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    $\begingroup$ @Catija I can understand taking a wait-and-see approach, but it seems to me part of the beauty of allowing customization of this element would be that it's a very generic screen element shared by all SE sites, so any site could take advantage of it pretty straightforwardly. Plus, because it's one of the most commonly-recurring screen elements on the front page, it has the potential to add a lot of character to a SE site at (what naively seems like) little cost. $\endgroup$ – Tim Campion Dec 10 '18 at 16:11
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    $\begingroup$ @Catija Echoing Tim, this seems like it should be nothing more than loading a few hex values. It wouldn't need custom styling. $\endgroup$ – Harry Gindi Dec 13 '18 at 6:57
  • $\begingroup$ So, part of this is that we're attempting to create some network-wide identity. Elements of the network, things that make us recognizable, @HarryGindi . The intention is for these answer indicators to be one of those things. They're part of the core that is Stack Exchange - you're here to get answers. How that's indicated should be consistent on the network... that's the idea. There are a few other design choices like this - for example - headers are the same size/font/color on every site, even sites that use serif fonts. So, by design we want them to be the same everywhere. $\endgroup$ – Catija Dec 14 '18 at 23:38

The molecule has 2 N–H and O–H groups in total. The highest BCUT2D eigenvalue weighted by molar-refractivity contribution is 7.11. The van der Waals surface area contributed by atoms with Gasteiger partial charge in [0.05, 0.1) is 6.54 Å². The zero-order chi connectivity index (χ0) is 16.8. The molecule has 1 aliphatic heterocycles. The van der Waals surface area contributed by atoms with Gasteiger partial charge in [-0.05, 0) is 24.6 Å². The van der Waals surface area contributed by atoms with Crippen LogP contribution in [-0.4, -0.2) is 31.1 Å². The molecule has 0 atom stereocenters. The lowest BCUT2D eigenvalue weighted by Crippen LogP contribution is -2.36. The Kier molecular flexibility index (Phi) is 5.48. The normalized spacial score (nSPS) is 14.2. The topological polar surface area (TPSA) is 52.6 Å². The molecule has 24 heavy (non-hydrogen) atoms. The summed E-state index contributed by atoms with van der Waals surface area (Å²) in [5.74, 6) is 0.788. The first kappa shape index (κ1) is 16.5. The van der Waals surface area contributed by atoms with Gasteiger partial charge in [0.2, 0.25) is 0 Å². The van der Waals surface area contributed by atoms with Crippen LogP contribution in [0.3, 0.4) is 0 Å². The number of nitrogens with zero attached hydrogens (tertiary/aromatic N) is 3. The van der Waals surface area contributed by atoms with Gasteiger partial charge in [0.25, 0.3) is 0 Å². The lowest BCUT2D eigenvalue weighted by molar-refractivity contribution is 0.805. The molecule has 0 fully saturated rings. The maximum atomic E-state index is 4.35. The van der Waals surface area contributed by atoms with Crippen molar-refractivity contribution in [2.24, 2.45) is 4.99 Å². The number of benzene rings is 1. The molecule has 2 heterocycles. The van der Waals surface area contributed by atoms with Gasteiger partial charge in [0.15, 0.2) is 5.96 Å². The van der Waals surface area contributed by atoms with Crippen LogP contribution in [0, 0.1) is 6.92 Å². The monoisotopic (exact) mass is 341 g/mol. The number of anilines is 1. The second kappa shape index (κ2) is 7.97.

• $\begingroup$ I completely understand that they seem like a really easy way to make the sites different. And I agree with that. But I also agree and accept that, as a network, we should have an identity, too. I don't know whether this will change in the future or not. If the concern is less for site identity and more for having an immediately recognizable difference between unanswered, answered and accepted questions, we might be able to look at that on a network-wide level. $\endgroup$ – Catija Dec 14 '18 at 23:41
  • $\begingroup$ Note, we're also concerned with accessibility and the scheme we have now (no border, border, dark background) is more accessible than colors, which may not be discernible to all users. Using dark colors for all three cases means the user has to rely on the numbers telling them whether the post has been answered or accepted. $\endgroup$ – Catija Dec 14 '18 at 23:43
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    $\begingroup$ @Catija Then I think it was a little bit dishonest to say that this was only for code portability and ease of updating. I'm not a programmer, but exporting a few numerical variables for configuration is not a serious technical hurdle. $\endgroup$ – Harry Gindi Dec 15 '18 at 1:34
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    $\begingroup$ @Catija It seems that as usual when the programmers ask for feedback, they don't really want that. They want cheers, but not complaints. It doesn't matter what we think, you are going to do what you wanted to do in the first place. It would be a little more honest to just say that and forget about this charade of "asking for feedback". By the way, you could also follow the "if it ain't broke don't fix it" maxim... $\endgroup$ – Sándor Kovács Dec 17 '18 at 1:35